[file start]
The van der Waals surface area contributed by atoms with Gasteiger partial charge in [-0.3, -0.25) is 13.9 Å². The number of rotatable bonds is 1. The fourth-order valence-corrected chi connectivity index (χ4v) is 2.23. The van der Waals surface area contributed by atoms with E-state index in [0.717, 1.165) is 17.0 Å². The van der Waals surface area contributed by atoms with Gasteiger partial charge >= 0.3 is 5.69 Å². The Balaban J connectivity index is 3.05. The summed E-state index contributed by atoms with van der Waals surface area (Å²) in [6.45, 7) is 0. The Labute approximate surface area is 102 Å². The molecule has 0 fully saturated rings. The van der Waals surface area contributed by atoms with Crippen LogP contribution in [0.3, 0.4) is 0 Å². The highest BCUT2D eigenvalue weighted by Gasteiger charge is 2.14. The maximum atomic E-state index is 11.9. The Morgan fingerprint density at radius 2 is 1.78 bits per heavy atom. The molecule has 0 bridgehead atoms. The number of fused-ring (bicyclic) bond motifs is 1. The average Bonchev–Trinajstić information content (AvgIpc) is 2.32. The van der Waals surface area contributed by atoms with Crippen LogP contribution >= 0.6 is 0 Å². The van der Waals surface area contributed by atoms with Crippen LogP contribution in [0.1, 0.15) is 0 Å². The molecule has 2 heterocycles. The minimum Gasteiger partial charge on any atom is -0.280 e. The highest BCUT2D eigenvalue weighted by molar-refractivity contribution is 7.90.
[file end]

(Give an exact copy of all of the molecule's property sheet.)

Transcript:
The van der Waals surface area contributed by atoms with Gasteiger partial charge in [-0.3, -0.25) is 13.9 Å². The number of rotatable bonds is 1. The fourth-order valence-corrected chi connectivity index (χ4v) is 2.23. The van der Waals surface area contributed by atoms with E-state index in [0.717, 1.165) is 17.0 Å². The van der Waals surface area contributed by atoms with Gasteiger partial charge >= 0.3 is 5.69 Å². The Balaban J connectivity index is 3.05. The summed E-state index contributed by atoms with van der Waals surface area (Å²) in [6.45, 7) is 0. The Labute approximate surface area is 102 Å². The molecule has 0 fully saturated rings. The van der Waals surface area contributed by atoms with Crippen LogP contribution in [0.3, 0.4) is 0 Å². The highest BCUT2D eigenvalue weighted by Gasteiger charge is 2.14. The maximum atomic E-state index is 11.9. The Morgan fingerprint density at radius 2 is 1.78 bits per heavy atom. The molecule has 0 bridgehead atoms. The number of fused-ring (bicyclic) bond motifs is 1. The average Bonchev–Trinajstić information content (AvgIpc) is 2.32. The van der Waals surface area contributed by atoms with Crippen LogP contribution >= 0.6 is 0 Å². The van der Waals surface area contributed by atoms with Crippen LogP contribution in [0.1, 0.15) is 0 Å². The molecule has 2 heterocycles. The minimum Gasteiger partial charge on any atom is -0.280 e. The highest BCUT2D eigenvalue weighted by molar-refractivity contribution is 7.90.